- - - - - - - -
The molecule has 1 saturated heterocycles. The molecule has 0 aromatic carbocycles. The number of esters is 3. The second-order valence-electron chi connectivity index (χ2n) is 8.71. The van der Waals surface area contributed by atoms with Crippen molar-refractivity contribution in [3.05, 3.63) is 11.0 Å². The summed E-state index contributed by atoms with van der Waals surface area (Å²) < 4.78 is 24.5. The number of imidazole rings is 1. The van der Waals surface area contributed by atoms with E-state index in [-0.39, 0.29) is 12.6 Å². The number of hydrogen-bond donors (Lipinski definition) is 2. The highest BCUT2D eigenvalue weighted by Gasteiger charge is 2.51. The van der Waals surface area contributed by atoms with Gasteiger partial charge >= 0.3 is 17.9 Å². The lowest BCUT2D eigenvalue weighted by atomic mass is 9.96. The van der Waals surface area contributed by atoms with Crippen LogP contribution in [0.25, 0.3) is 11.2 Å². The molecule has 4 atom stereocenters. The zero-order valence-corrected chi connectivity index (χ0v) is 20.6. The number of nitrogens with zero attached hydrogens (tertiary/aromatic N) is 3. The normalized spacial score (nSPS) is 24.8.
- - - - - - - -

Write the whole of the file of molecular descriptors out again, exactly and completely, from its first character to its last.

The molecule has 1 saturated heterocycles. The molecule has 0 aromatic carbocycles. The number of esters is 3. The second-order valence-electron chi connectivity index (χ2n) is 8.71. The van der Waals surface area contributed by atoms with Crippen molar-refractivity contribution in [3.05, 3.63) is 11.0 Å². The summed E-state index contributed by atoms with van der Waals surface area (Å²) < 4.78 is 24.5. The number of imidazole rings is 1. The van der Waals surface area contributed by atoms with E-state index in [-0.39, 0.29) is 12.6 Å². The number of hydrogen-bond donors (Lipinski definition) is 2. The highest BCUT2D eigenvalue weighted by Gasteiger charge is 2.51. The van der Waals surface area contributed by atoms with Gasteiger partial charge >= 0.3 is 17.9 Å². The lowest BCUT2D eigenvalue weighted by atomic mass is 9.96. The van der Waals surface area contributed by atoms with Crippen LogP contribution in [0.25, 0.3) is 11.2 Å². The molecule has 4 atom stereocenters. The zero-order valence-corrected chi connectivity index (χ0v) is 20.6. The number of nitrogens with zero attached hydrogens (tertiary/aromatic N) is 3. The normalized spacial score (nSPS) is 24.8.